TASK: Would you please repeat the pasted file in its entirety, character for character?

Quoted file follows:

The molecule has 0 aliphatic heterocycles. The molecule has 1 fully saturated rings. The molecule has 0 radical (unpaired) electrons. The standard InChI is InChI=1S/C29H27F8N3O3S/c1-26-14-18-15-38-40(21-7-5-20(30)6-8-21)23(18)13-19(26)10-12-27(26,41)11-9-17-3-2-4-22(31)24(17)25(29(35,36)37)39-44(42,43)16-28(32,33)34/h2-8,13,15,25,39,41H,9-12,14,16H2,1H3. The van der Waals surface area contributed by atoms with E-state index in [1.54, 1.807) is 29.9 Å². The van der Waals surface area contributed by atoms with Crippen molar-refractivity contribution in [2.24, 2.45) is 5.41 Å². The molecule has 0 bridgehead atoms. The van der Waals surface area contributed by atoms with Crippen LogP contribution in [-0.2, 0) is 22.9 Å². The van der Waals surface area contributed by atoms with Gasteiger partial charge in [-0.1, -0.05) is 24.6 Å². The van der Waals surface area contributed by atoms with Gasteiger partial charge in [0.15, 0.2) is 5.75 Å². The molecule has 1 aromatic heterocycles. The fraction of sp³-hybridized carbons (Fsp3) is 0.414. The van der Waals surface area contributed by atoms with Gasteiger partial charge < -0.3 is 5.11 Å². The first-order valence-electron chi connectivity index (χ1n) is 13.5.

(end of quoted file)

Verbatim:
The molecule has 0 aliphatic heterocycles. The molecule has 1 fully saturated rings. The molecule has 0 radical (unpaired) electrons. The standard InChI is InChI=1S/C29H27F8N3O3S/c1-26-14-18-15-38-40(21-7-5-20(30)6-8-21)23(18)13-19(26)10-12-27(26,41)11-9-17-3-2-4-22(31)24(17)25(29(35,36)37)39-44(42,43)16-28(32,33)34/h2-8,13,15,25,39,41H,9-12,14,16H2,1H3. The van der Waals surface area contributed by atoms with E-state index in [1.54, 1.807) is 29.9 Å². The van der Waals surface area contributed by atoms with Crippen molar-refractivity contribution in [2.24, 2.45) is 5.41 Å². The molecule has 0 bridgehead atoms. The van der Waals surface area contributed by atoms with Crippen LogP contribution in [-0.2, 0) is 22.9 Å². The van der Waals surface area contributed by atoms with Gasteiger partial charge in [-0.1, -0.05) is 24.6 Å². The van der Waals surface area contributed by atoms with Gasteiger partial charge in [0.15, 0.2) is 5.75 Å². The molecule has 1 aromatic heterocycles. The fraction of sp³-hybridized carbons (Fsp3) is 0.414. The van der Waals surface area contributed by atoms with Gasteiger partial charge < -0.3 is 5.11 Å². The first-order valence-electron chi connectivity index (χ1n) is 13.5.